Memorial City Mall

The mall slumped off to one side of the highway, a corporate mirage on the edge of a searing-hot asphalt desert. It was connected to the hospital by means of an overpolished glass skyway, that only served to make the mall seem dated and the hospital seem desperate to be liked. Daily, a caravan of cancer patients and office drones traipsed the skyway on their way to the food court, lumbering inexorably toward the mall’s promise of wish fulfillment. Inside, the mall was indistinguishable from any of the other thousands of malls in America. Clerks hurried from stores, tucking their lanyards out of view and pulling their sweaters over their embroidered logos. The faint swish of thighs shoved into polyester hinted at retirees using the mall as a cheap alternative to a gym. Children dragged parents from store to store to argue about shoes and skirts, the parents blissfully oblivious that they would someday haunt the corridors alone, wishing someone would pick a fight with them about an ill-advised hat. It was late in the morning and the air conditioning was already struggling to keep out the Texas heat, which which seemed to swirl downward on a cloud of golden dust from the many desperately tinted skylights. Peter would never find what he needed here.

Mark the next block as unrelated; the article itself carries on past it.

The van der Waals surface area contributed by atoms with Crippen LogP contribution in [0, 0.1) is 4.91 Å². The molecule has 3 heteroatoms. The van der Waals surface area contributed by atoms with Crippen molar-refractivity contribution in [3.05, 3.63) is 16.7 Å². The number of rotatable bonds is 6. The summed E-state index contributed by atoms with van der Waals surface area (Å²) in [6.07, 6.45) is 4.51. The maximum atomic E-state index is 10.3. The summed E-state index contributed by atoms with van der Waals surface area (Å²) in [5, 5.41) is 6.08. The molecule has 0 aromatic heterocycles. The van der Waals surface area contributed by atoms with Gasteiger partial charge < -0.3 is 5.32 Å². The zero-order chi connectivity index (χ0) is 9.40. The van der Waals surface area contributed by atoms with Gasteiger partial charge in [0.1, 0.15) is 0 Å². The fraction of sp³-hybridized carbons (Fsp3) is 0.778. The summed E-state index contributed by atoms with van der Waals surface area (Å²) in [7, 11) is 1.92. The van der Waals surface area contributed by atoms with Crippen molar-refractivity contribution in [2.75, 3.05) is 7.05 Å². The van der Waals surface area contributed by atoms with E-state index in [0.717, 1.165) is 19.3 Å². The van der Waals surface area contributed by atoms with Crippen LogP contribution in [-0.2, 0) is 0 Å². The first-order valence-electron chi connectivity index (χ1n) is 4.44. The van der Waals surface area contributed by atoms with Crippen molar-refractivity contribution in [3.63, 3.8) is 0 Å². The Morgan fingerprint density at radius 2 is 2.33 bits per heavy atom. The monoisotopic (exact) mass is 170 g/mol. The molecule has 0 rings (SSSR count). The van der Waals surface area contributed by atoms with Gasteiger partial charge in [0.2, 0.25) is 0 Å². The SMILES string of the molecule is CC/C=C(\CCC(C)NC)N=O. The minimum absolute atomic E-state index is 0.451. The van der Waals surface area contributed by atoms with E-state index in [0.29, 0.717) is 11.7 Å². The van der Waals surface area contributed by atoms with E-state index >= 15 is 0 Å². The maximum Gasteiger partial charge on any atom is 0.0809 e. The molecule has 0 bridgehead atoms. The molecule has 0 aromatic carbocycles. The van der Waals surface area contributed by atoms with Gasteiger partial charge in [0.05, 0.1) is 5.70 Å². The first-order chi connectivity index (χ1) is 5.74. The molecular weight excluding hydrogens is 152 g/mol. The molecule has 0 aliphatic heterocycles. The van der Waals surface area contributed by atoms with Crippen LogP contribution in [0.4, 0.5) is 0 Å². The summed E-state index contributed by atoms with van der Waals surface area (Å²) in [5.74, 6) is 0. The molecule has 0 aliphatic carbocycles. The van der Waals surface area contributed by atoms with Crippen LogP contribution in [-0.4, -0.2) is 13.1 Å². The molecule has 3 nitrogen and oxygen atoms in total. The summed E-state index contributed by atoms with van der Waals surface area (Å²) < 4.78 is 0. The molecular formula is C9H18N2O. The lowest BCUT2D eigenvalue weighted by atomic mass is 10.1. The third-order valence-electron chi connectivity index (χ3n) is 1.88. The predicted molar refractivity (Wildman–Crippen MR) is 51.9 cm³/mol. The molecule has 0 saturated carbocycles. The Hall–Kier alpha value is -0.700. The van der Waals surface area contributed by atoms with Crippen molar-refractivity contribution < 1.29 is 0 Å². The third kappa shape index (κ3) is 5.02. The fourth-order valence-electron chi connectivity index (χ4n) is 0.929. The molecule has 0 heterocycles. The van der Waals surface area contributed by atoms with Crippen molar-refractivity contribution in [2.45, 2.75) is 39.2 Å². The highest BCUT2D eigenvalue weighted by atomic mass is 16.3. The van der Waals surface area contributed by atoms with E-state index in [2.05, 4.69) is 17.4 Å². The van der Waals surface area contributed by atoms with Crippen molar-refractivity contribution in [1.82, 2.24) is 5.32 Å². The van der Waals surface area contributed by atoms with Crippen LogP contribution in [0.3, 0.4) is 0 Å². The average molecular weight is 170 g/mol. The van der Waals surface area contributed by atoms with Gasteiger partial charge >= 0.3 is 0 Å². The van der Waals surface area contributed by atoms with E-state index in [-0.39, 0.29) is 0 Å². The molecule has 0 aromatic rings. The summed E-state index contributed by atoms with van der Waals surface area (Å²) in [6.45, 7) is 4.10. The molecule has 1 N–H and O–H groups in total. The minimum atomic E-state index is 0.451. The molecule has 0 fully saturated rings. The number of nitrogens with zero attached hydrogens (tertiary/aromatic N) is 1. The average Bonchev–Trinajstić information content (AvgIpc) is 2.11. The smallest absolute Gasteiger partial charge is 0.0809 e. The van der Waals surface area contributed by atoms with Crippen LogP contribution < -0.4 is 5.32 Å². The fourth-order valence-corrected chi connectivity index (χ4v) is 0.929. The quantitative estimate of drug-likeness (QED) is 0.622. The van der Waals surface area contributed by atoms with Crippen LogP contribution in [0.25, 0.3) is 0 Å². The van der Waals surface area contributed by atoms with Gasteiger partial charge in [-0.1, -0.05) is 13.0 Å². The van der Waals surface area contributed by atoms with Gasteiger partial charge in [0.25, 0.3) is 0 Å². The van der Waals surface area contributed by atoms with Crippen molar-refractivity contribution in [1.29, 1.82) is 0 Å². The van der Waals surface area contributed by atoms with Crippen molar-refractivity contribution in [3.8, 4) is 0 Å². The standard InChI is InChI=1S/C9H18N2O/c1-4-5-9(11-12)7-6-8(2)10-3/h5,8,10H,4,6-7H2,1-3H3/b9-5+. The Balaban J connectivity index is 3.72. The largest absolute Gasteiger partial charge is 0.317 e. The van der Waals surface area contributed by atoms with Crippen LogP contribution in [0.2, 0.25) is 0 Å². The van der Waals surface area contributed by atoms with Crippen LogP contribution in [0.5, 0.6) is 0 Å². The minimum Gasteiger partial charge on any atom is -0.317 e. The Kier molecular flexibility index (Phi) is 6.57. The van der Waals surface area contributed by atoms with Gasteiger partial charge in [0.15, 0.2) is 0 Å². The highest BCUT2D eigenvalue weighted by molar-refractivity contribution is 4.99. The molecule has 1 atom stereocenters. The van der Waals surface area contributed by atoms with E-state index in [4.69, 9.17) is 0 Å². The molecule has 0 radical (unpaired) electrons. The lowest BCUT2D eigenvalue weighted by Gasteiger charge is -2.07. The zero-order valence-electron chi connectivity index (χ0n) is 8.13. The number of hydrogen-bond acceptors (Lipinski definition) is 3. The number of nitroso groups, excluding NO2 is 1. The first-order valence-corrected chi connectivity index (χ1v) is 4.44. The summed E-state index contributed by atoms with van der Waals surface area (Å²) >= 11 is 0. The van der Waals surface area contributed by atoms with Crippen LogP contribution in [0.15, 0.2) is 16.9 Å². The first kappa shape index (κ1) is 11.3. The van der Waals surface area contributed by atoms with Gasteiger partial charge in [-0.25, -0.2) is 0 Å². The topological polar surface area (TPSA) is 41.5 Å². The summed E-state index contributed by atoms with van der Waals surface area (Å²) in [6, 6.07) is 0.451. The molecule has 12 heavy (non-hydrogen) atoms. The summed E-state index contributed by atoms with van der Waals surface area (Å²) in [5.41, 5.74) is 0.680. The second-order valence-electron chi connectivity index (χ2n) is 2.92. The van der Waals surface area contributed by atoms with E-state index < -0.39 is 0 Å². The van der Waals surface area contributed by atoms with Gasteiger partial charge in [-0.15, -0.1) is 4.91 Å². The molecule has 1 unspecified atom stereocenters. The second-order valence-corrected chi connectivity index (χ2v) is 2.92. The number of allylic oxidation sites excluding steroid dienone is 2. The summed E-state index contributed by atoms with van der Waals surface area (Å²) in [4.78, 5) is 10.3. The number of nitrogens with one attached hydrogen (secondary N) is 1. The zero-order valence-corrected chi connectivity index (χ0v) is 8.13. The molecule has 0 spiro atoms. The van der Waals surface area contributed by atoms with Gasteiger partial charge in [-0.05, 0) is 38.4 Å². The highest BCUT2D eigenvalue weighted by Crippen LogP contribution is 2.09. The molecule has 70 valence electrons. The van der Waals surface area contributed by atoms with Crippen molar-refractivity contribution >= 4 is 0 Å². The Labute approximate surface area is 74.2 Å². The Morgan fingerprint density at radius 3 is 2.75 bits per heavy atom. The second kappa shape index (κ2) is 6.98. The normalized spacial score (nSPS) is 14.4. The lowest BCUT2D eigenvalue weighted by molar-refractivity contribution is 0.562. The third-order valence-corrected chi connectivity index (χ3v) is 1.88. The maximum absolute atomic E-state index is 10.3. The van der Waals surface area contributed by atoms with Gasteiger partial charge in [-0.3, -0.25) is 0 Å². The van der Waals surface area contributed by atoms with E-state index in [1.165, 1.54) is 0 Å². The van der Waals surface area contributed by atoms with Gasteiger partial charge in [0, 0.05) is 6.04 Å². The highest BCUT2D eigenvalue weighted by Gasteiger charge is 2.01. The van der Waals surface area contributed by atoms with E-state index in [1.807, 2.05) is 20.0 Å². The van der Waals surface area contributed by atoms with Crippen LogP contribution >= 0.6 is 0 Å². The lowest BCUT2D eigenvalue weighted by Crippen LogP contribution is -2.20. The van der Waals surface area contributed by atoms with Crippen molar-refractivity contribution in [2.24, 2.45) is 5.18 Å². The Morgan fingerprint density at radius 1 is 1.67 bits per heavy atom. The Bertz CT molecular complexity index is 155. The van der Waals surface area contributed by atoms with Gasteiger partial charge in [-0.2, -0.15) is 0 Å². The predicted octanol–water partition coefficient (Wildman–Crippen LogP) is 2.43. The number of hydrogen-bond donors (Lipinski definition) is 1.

One Comment

  1. J. Patrick Hanley

    I’ll break my habit of trying not to write about writing, at least when I’m doing an actual assignment. This assignment was to describe a building from the perspective of a parent who had just lost a child, to evoke – but never mention – the feeling of loss and grief. A curious aspect of this exercise was that the natural evocative emotions of a shopping mall in Houston, Texas tends to run a bit away from grief. I decided I needed to hint around grief and loss by focusing on the mall’s physical connection to the hospital and its metaphysical connection to the emptiness of capitalism. The imagery of dust suspended in skylights is something I’ve personally observed in this particular mall, and it gives an eerie effect of being frozen in time (at least to me).

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